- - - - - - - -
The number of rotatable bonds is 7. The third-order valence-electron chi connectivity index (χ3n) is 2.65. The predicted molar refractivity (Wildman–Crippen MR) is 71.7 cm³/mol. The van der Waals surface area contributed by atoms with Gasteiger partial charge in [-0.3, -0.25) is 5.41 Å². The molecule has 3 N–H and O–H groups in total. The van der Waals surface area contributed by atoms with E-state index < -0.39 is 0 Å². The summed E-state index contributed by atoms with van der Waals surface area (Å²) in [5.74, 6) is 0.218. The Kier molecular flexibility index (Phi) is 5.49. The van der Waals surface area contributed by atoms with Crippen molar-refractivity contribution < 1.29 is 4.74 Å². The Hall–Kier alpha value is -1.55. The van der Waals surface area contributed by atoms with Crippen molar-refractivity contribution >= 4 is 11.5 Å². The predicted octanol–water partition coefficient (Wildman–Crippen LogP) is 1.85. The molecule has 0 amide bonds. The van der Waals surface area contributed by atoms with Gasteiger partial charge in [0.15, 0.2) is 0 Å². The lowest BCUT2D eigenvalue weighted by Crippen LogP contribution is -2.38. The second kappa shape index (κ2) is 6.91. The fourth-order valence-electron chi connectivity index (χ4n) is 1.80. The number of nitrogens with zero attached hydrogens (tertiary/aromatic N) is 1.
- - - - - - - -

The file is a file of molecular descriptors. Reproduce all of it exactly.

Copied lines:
The number of rotatable bonds is 7. The third-order valence-electron chi connectivity index (χ3n) is 2.65. The predicted molar refractivity (Wildman–Crippen MR) is 71.7 cm³/mol. The van der Waals surface area contributed by atoms with Gasteiger partial charge in [-0.3, -0.25) is 5.41 Å². The molecule has 3 N–H and O–H groups in total. The van der Waals surface area contributed by atoms with E-state index < -0.39 is 0 Å². The summed E-state index contributed by atoms with van der Waals surface area (Å²) in [5.74, 6) is 0.218. The Kier molecular flexibility index (Phi) is 5.49. The van der Waals surface area contributed by atoms with Crippen molar-refractivity contribution < 1.29 is 4.74 Å². The Hall–Kier alpha value is -1.55. The van der Waals surface area contributed by atoms with Crippen molar-refractivity contribution >= 4 is 11.5 Å². The predicted octanol–water partition coefficient (Wildman–Crippen LogP) is 1.85. The molecule has 0 amide bonds. The van der Waals surface area contributed by atoms with Gasteiger partial charge in [0.15, 0.2) is 0 Å². The lowest BCUT2D eigenvalue weighted by Crippen LogP contribution is -2.38. The second kappa shape index (κ2) is 6.91. The fourth-order valence-electron chi connectivity index (χ4n) is 1.80. The number of nitrogens with zero attached hydrogens (tertiary/aromatic N) is 1.